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By Gina H. • November 8, 2019

How to Protect Your Back While Cleaning on a Jobsite

The daily routine of cleaning a job site is one that sees you bending over, twisting from side to side, and lifting heavy things as you make sure that the area is clear for the next working day. These repetitive motions put a lot of strain on your back, and if you're not taking steps to protect yourself, you can easily wind up with a back injury. It's important to protect your back from strain, tears, and slipped discs as it's difficult to heal the structures that support your spinal column. The following are some tips to help you avoid serious injury and damage when cleaning on a job site.

Always Use Proper Lifting Techniques

Let's face it: it's hard to resist the urge to bend from the waist when picking up heavy stuff. The fact of the matter is, your lumbar spine is susceptible to strain from bending over and lifting things. It's OK to make this move now and again, but if you're repeatedly picking up heavy things, bend from the knees to take the strain off your back. Your legs do a much better job of supporting you as you lift that heavy object. 

Keep the object close to your body and try not to twist from side to side as you hold it. The weight of the object can increase your momentum as you turn and cause you to go past your natural stopping point. When you overextend, you pull and tear ligaments and muscles in your back. Be aware of your body as you move the object and don't overdo your movements. And if you feel a twinge of pain in your back, stop what you're doing and start the motion over.

Use Lifting Aids

There is a saying of "work smarter, not harder," and it's truest when cleaning up a worksite. A lifting aid can be a dustpan and broom, shovel, a claw for picking things up, or even a leaf blower for clearing dust. Using tools or aids to help you in your cleaning duties means you bend down less frequently, don't reach out to pick up objects as often, and takes some strain off your back. You may also find that you get your work done quickly when you use aids and tools to get the job done. And your back is spared the strain and stress that comes with repetitive movement. 

Keep Your Items Within Reach

That is, don't put your cleaning items on the floor. Put them on a counter, shelf, or other surfaces that are at least waist height. It's better to reach upwards, even a little, to get what you need than to constantly bend over and put a strain on your back. You're already bending over on occasion to clean so why add to the strain? Putting your cleaning items up high eliminates the need to bend over and gives your back a break.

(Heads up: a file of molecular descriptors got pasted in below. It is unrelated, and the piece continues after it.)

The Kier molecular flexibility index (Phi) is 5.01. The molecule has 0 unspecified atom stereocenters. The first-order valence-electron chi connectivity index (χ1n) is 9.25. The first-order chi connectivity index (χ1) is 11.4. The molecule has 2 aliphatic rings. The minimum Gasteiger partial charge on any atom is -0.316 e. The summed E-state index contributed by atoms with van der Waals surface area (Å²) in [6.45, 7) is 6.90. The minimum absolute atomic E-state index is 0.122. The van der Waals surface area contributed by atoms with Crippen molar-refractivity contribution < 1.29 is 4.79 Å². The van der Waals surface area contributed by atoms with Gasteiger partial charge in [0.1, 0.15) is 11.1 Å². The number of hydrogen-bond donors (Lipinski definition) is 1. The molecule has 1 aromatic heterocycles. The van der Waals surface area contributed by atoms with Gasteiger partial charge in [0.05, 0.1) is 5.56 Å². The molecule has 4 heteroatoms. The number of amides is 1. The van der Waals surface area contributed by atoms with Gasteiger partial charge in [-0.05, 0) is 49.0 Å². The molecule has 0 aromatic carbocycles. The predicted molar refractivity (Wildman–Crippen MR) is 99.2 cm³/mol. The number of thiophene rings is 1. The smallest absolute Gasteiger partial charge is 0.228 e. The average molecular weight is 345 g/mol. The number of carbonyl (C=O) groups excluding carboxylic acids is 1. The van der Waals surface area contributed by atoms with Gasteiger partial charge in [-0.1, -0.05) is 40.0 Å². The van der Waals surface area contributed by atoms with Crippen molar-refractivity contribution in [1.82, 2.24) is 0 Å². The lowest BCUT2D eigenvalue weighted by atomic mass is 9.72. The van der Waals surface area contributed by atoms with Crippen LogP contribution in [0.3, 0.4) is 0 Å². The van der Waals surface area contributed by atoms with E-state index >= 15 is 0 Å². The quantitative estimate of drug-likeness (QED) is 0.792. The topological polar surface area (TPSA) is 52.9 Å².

Loosen Up Before You Start

There are arguments for stretching and not stretching before starting an activity and all arguments have valid points. But you may find that it's better to loosen up your back and body before you start working. One working theory is that stretching increases the range of motion in the joint and lengthens the tendons and ligaments in preparation for an upcoming activity. It's usually better to stretch before cleaning a job site that requires different motions to get the job done. 

Stretching prepares your body for rigorous activity. If your soft tissues are "cold" before you lift something off the ground, even while using proper posture, you may be at a higher risk of injury. Getting warmed up with some stretching exercises lets your body adjust to the work more easily than it would if you hadn't taken the time to stretch. 

Use a Back Brace

Back braces come in multiple configurations and styles. You may want to work with a physician to find one that offers the kind of support you need for cleaning a job site. Or you may find that buying a one-size-fits-all brace offers the kind of support you need. However you go about finding a brace, you need to wear it with regularity and when you work. Use your smartphone to help remind you to put it on before you go to work by setting an alarm or reminder on your smartphone.

Track Your Pain Symptoms

Sometimes you do everything right and still, something goes wrong with your back. The pain may cause you to make an appointment for help from a physician, especially when rest and pain relievers don't help. Using an app like My Pain Diary can help you help your physician. My Pain Diary helps you create a log of when you hurt, what you were doing when you felt the pain, where it's located, and the strength of the pain. Showing the data to your physician can result in a focused treatment plan that attacks the pain at its source. And your physician can help you with avoiding a repeat of the pain in the future. 

Taking care of your back while on the job can save you from injury, pain, and rehabilitation. Engaging in self-care while engaging in cleaning duties on a job site can help you stay healthy longer and avoid an unwanted trip to the doctor's office or even the emergency room. Put your back first, make the right moves, and give it support when necessary so you can keep doing your job without physical trauma.

Guest Blog submitted by, Gina H.